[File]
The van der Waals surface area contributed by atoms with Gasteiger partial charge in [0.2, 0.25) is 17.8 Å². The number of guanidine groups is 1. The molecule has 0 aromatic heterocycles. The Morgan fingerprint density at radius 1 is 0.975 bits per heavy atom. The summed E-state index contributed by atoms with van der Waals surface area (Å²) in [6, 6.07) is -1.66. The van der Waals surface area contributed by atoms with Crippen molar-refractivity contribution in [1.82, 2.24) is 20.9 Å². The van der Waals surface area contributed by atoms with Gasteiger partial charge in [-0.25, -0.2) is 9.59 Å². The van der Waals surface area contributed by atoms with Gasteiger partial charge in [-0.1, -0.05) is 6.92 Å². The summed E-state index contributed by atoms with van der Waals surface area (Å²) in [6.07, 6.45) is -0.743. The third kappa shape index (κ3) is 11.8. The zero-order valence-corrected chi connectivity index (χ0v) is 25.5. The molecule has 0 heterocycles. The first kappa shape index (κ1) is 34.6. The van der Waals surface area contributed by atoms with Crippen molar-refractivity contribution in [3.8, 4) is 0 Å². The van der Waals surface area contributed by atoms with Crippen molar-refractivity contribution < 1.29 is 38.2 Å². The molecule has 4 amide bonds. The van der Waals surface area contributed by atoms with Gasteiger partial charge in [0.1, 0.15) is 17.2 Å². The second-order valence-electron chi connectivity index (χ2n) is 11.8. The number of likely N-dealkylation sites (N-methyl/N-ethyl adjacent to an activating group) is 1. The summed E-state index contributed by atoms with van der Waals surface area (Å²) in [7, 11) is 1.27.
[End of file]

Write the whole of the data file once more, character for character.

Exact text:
The van der Waals surface area contributed by atoms with Gasteiger partial charge in [0.2, 0.25) is 17.8 Å². The number of guanidine groups is 1. The molecule has 0 aromatic heterocycles. The Morgan fingerprint density at radius 1 is 0.975 bits per heavy atom. The summed E-state index contributed by atoms with van der Waals surface area (Å²) in [6, 6.07) is -1.66. The van der Waals surface area contributed by atoms with Crippen molar-refractivity contribution in [1.82, 2.24) is 20.9 Å². The van der Waals surface area contributed by atoms with Gasteiger partial charge in [-0.25, -0.2) is 9.59 Å². The van der Waals surface area contributed by atoms with Gasteiger partial charge in [-0.1, -0.05) is 6.92 Å². The summed E-state index contributed by atoms with van der Waals surface area (Å²) in [6.07, 6.45) is -0.743. The third kappa shape index (κ3) is 11.8. The zero-order valence-corrected chi connectivity index (χ0v) is 25.5. The molecule has 0 heterocycles. The first kappa shape index (κ1) is 34.6. The van der Waals surface area contributed by atoms with Crippen molar-refractivity contribution in [3.8, 4) is 0 Å². The van der Waals surface area contributed by atoms with Crippen molar-refractivity contribution < 1.29 is 38.2 Å². The molecule has 4 amide bonds. The van der Waals surface area contributed by atoms with Gasteiger partial charge in [0.1, 0.15) is 17.2 Å². The second-order valence-electron chi connectivity index (χ2n) is 11.8. The number of likely N-dealkylation sites (N-methyl/N-ethyl adjacent to an activating group) is 1. The summed E-state index contributed by atoms with van der Waals surface area (Å²) in [7, 11) is 1.27.